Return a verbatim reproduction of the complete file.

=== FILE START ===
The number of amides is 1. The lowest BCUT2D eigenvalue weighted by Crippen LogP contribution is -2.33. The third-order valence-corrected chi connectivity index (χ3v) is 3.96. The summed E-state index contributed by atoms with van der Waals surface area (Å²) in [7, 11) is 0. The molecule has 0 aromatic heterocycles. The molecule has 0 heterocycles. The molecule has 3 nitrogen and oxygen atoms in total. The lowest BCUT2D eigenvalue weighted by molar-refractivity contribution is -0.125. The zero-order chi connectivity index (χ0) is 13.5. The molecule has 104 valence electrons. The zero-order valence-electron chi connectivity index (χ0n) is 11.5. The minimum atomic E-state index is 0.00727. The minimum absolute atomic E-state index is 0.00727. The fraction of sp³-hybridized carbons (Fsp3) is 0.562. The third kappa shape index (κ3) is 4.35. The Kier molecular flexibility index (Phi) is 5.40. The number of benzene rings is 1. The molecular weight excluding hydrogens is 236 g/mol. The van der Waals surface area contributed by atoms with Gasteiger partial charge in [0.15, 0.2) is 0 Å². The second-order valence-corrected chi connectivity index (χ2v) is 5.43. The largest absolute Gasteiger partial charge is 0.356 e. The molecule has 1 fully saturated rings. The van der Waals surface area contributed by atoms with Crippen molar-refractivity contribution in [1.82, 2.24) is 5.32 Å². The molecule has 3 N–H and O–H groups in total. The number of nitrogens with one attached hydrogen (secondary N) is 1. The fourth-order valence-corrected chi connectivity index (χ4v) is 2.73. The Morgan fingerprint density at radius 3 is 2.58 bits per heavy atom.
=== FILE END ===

The number of amides is 1. The lowest BCUT2D eigenvalue weighted by Crippen LogP contribution is -2.33. The third-order valence-corrected chi connectivity index (χ3v) is 3.96. The summed E-state index contributed by atoms with van der Waals surface area (Å²) in [7, 11) is 0. The molecule has 0 aromatic heterocycles. The molecule has 0 heterocycles. The molecule has 3 nitrogen and oxygen atoms in total. The lowest BCUT2D eigenvalue weighted by molar-refractivity contribution is -0.125. The zero-order chi connectivity index (χ0) is 13.5. The molecule has 104 valence electrons. The zero-order valence-electron chi connectivity index (χ0n) is 11.5. The minimum atomic E-state index is 0.00727. The minimum absolute atomic E-state index is 0.00727. The fraction of sp³-hybridized carbons (Fsp3) is 0.562. The third kappa shape index (κ3) is 4.35. The Kier molecular flexibility index (Phi) is 5.40. The number of benzene rings is 1. The molecular weight excluding hydrogens is 236 g/mol. The van der Waals surface area contributed by atoms with Gasteiger partial charge in [0.15, 0.2) is 0 Å². The second-order valence-corrected chi connectivity index (χ2v) is 5.43. The largest absolute Gasteiger partial charge is 0.356 e. The molecule has 1 fully saturated rings. The van der Waals surface area contributed by atoms with Crippen molar-refractivity contribution in [1.82, 2.24) is 5.32 Å². The molecule has 3 N–H and O–H groups in total. The number of nitrogens with one attached hydrogen (secondary N) is 1. The fourth-order valence-corrected chi connectivity index (χ4v) is 2.73. The Morgan fingerprint density at radius 3 is 2.58 bits per heavy atom.